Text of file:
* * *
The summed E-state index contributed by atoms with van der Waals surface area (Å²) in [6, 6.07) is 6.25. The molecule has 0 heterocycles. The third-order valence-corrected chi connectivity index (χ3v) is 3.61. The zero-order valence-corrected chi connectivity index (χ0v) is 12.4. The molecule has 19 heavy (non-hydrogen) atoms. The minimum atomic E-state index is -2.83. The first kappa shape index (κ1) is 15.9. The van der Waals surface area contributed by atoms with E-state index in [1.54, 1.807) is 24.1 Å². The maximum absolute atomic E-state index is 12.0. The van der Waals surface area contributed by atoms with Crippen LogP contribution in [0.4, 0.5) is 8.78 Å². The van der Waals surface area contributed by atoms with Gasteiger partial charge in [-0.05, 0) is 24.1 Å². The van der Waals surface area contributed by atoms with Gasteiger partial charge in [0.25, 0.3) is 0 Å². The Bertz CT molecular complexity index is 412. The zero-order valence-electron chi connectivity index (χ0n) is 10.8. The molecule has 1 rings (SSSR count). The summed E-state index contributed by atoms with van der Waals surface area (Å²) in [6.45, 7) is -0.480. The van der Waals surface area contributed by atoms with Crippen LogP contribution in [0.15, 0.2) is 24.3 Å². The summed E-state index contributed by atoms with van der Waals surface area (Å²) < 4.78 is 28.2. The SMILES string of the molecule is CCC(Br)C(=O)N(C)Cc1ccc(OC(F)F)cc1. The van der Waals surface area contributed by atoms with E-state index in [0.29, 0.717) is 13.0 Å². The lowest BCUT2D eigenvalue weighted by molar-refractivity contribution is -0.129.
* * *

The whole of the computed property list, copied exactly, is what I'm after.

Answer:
The summed E-state index contributed by atoms with van der Waals surface area (Å²) in [6, 6.07) is 6.25. The molecule has 0 heterocycles. The third-order valence-corrected chi connectivity index (χ3v) is 3.61. The zero-order valence-corrected chi connectivity index (χ0v) is 12.4. The molecule has 19 heavy (non-hydrogen) atoms. The minimum atomic E-state index is -2.83. The first kappa shape index (κ1) is 15.9. The van der Waals surface area contributed by atoms with E-state index in [1.54, 1.807) is 24.1 Å². The maximum absolute atomic E-state index is 12.0. The van der Waals surface area contributed by atoms with Crippen LogP contribution in [0.4, 0.5) is 8.78 Å². The van der Waals surface area contributed by atoms with Gasteiger partial charge in [-0.05, 0) is 24.1 Å². The van der Waals surface area contributed by atoms with Gasteiger partial charge in [0.25, 0.3) is 0 Å². The Bertz CT molecular complexity index is 412. The zero-order valence-electron chi connectivity index (χ0n) is 10.8. The molecule has 1 rings (SSSR count). The summed E-state index contributed by atoms with van der Waals surface area (Å²) in [6.45, 7) is -0.480. The van der Waals surface area contributed by atoms with Crippen LogP contribution in [0.15, 0.2) is 24.3 Å². The summed E-state index contributed by atoms with van der Waals surface area (Å²) < 4.78 is 28.2. The SMILES string of the molecule is CCC(Br)C(=O)N(C)Cc1ccc(OC(F)F)cc1. The van der Waals surface area contributed by atoms with E-state index in [0.29, 0.717) is 13.0 Å². The lowest BCUT2D eigenvalue weighted by molar-refractivity contribution is -0.129.